The last section is entitled “Application” and contains chapters 8 through 10. Chapter 8, entitled “Teaching and learning”, is of an obvious pedagogical nature. The author pleads for “second language chat rooms” as devices that may grant “rich and authentic input” for learners (ibid.: 123). Jenks suggests the learning validity of CMSI L2 chat rooms drawing on SLA literature, namely Michael Long's models. The author also points out task-based (R. Ellis, 2003), L2 learning affordances that are made possible due to CMSI. Chapter 9 is entitled “Social and cultural issues”. Jenks insists of the complex relationships among language, discourse, society and culture, this time he concentrates on the pedagogical adequacy of CMSI in order to sensitize learners to such complex, subtle matters. The final chapter presents a general conclusion on CMSI second language chat rooms. The author insists on the ethical aspects of any research that uses naturally-occurring data, such as his. He finally points out future directions for social research interested on CMSI, namely multitasking, multimodality, CMSI features and asynchronous CMSI.
Christopher J. Jenks' monograph presents a thorough study of computer mediated social interaction. The author's conversation analysis approach is well-founded and allows for an empirically rigorous analysis of the ways in which specific interlocutors may use “English as an add language” (ibid.: 47) as the participate in spoken chatrooms. Jenks shows clearly how technology comes to determine interactional features and opportunities. What Jenks does not show as efficiently is whatever affordances second language chat rooms may bring to the process of learning a new (or ;’add’) language. Notwithstanding the empirical adequacy of his theoretical standpoint – namely, Michael Long's interaction hypothesis and Rod Ellis' task-based approach – Jenks' choice of second language chat rooms as fieldwork seems obscured by what comes about as his main interest, that is, the characterisation of CMSI as social practice. All in all, language pedagogy and SLA seem secondary to conversation analysis. The author's extensive knowledge of CMSI literature (Table 3.1., ibid.: 29) is impressive. In effect, it seems rare for French scholars to be accounted for by English speaking authors. Due to the large number of acronyms used, a short appendix containing a list may have been useful. Ultimately, Jenks’ monograph will interest both undergraduate and graduate students, as well as Ph.D. candidates and scholars whose research interests lie in the fields of communication and technology. Readership lacking a base knowledge on conversational analysis may find this reading demanding at times.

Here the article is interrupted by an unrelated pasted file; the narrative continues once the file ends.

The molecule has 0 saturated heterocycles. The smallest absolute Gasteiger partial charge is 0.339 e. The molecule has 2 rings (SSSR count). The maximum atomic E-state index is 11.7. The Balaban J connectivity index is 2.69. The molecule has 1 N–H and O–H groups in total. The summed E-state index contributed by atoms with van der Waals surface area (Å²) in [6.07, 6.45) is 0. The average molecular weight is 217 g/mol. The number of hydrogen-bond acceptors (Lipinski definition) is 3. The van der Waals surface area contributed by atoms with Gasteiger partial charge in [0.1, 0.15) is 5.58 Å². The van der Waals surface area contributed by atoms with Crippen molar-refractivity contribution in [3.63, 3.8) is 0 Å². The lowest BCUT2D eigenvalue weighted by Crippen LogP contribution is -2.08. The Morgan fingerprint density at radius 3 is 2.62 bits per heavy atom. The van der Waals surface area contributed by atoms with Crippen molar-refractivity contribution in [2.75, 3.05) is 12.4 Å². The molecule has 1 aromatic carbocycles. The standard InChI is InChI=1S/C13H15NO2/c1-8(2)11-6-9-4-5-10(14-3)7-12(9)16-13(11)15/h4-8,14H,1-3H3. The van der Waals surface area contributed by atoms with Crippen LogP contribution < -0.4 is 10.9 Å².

Atkinson, J. M. & Heritage, J. (1994). Structures of Social Action: Studies in Conversation Analysis. Cambridge: Cambridge University Press.
Ellis, R. (2003). Task-based language learning and teaching. Oxford: Oxford University Press.
Jenks, C. J. (2014). Social Interaction in Second Language Chat Rooms. Edinburgh: Edinburgh University Press.
ABOUT THE REVIEWER
Jose Ignacio Aguilar Río is a Senior Lecturer at Sorbonne Nouvelle-Paris 3 University in France. He teaches undergraduate and post-graduate courses in education and applied linguistics. His research interests are in classroom interaction, foreign language teacher education and research methodology. He has presented papers at international conferences in Europe. His works have been published in international reviews.